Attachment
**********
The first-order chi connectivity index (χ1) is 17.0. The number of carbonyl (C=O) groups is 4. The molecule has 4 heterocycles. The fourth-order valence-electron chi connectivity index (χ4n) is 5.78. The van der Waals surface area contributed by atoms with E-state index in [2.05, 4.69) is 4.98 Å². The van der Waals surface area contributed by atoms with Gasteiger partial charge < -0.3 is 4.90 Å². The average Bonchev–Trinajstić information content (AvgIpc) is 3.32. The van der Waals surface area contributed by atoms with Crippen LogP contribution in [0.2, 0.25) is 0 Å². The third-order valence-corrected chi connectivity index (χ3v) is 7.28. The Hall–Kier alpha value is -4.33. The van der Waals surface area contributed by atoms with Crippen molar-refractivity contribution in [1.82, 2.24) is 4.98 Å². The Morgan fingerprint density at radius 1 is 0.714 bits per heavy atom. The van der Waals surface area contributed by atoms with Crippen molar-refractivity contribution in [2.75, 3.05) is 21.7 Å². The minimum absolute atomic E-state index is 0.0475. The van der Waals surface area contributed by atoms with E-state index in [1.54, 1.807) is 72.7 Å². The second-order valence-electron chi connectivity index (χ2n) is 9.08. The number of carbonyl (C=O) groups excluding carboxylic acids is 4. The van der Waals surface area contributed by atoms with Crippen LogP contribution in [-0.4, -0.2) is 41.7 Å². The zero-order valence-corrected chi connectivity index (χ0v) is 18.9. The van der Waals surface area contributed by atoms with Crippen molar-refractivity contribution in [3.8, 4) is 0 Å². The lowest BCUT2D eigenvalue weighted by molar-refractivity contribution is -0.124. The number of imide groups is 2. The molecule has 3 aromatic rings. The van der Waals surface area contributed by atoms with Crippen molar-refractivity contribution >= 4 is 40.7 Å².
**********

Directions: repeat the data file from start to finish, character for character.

The first-order chi connectivity index (χ1) is 17.0. The number of carbonyl (C=O) groups is 4. The molecule has 4 heterocycles. The fourth-order valence-electron chi connectivity index (χ4n) is 5.78. The van der Waals surface area contributed by atoms with E-state index in [2.05, 4.69) is 4.98 Å². The van der Waals surface area contributed by atoms with Gasteiger partial charge < -0.3 is 4.90 Å². The average Bonchev–Trinajstić information content (AvgIpc) is 3.32. The van der Waals surface area contributed by atoms with Crippen LogP contribution in [0.2, 0.25) is 0 Å². The third-order valence-corrected chi connectivity index (χ3v) is 7.28. The Hall–Kier alpha value is -4.33. The van der Waals surface area contributed by atoms with Crippen molar-refractivity contribution in [1.82, 2.24) is 4.98 Å². The Morgan fingerprint density at radius 1 is 0.714 bits per heavy atom. The van der Waals surface area contributed by atoms with Crippen molar-refractivity contribution in [2.75, 3.05) is 21.7 Å². The minimum absolute atomic E-state index is 0.0475. The van der Waals surface area contributed by atoms with E-state index in [1.54, 1.807) is 72.7 Å². The second-order valence-electron chi connectivity index (χ2n) is 9.08. The number of carbonyl (C=O) groups excluding carboxylic acids is 4. The van der Waals surface area contributed by atoms with Crippen LogP contribution in [-0.4, -0.2) is 41.7 Å². The zero-order valence-corrected chi connectivity index (χ0v) is 18.9. The van der Waals surface area contributed by atoms with Crippen molar-refractivity contribution in [3.8, 4) is 0 Å². The lowest BCUT2D eigenvalue weighted by molar-refractivity contribution is -0.124. The number of imide groups is 2. The molecule has 3 aromatic rings. The van der Waals surface area contributed by atoms with Crippen molar-refractivity contribution >= 4 is 40.7 Å².